CLINICAL ROUNDS

$3.95
Nursing2014
April 2010 
Volume 40  Number 4
Pages 21 - 23
 
  PDF Version Available!

ABSTRACT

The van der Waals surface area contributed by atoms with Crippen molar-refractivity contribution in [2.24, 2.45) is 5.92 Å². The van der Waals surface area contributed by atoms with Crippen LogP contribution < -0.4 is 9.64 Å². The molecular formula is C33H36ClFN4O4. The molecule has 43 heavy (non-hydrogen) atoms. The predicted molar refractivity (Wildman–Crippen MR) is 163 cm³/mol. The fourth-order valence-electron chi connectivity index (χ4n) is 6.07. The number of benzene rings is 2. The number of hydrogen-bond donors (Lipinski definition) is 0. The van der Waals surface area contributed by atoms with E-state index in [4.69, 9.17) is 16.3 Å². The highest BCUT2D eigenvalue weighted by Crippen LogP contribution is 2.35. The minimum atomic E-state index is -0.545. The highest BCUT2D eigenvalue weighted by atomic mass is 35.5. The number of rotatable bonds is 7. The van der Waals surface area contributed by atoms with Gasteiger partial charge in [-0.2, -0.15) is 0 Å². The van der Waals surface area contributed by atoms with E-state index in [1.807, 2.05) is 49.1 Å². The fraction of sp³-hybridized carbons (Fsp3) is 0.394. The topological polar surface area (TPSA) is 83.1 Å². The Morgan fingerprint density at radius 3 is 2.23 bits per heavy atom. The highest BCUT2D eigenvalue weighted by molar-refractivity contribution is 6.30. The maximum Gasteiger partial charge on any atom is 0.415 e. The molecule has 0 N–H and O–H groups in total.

Partnering with researchers at The Johns Hopkins University School of Medicine in Baltimore, Michigan adopted a statewide standardized catheter-related bloodstream infection (CBSI) prevention program designed to eliminate CBSI. After 18 months, the number of CBSI in most Michigan ICUs was zero. Three years later, CBSI rates in participating ICUs remains near zero—a "breath- taking" achievement, says lead researcher Peter J. Pronovost, MD, PhD. Before implementing the safety plan, the median rate of CBSI in Michigan ICUs was about 3 per 1,000 catheter-hours, higher than the national average.The 3-year follow-up study is one of the first to show that quality-improvement results can be sustained over time.The heart of the program is a 5-point checklist summarizing evidence-based recommendations for clinicians to follow when placing a central venous catheter: * wash hands * clean patient's skin with chlorhexidine * use full barrier precautions * avoid using femoral site whenever possible * remove unnecessary catheters.The program also includes education about infection control for clinicians and use of standardized supply carts controlled for one-time use. In addition, the program requires any member of the healthcare team to issue a "stop now" order if any checklist item hasn't been followed meticulously. Clinicians receive regular feedback about the number and rates of CBSI at weekly and quarterly meetings.Pronovost says the program's success reflects a fundamental change in the way nurses and healthcare providers think about these infections. Although a few CBSI were once regarded as inevitable in ICUs, this study proves that, in fact, they're "universally preventable."It also represents a cultural shift to an ICU environment in which "nurses question doctors who don't wash their hands or use the checklist diligently," Pronovost says.Sources: Pronovost PJ, Goeschel CA, Colantuoni E, et al. Sustaining reductions in catheter related bloodstream

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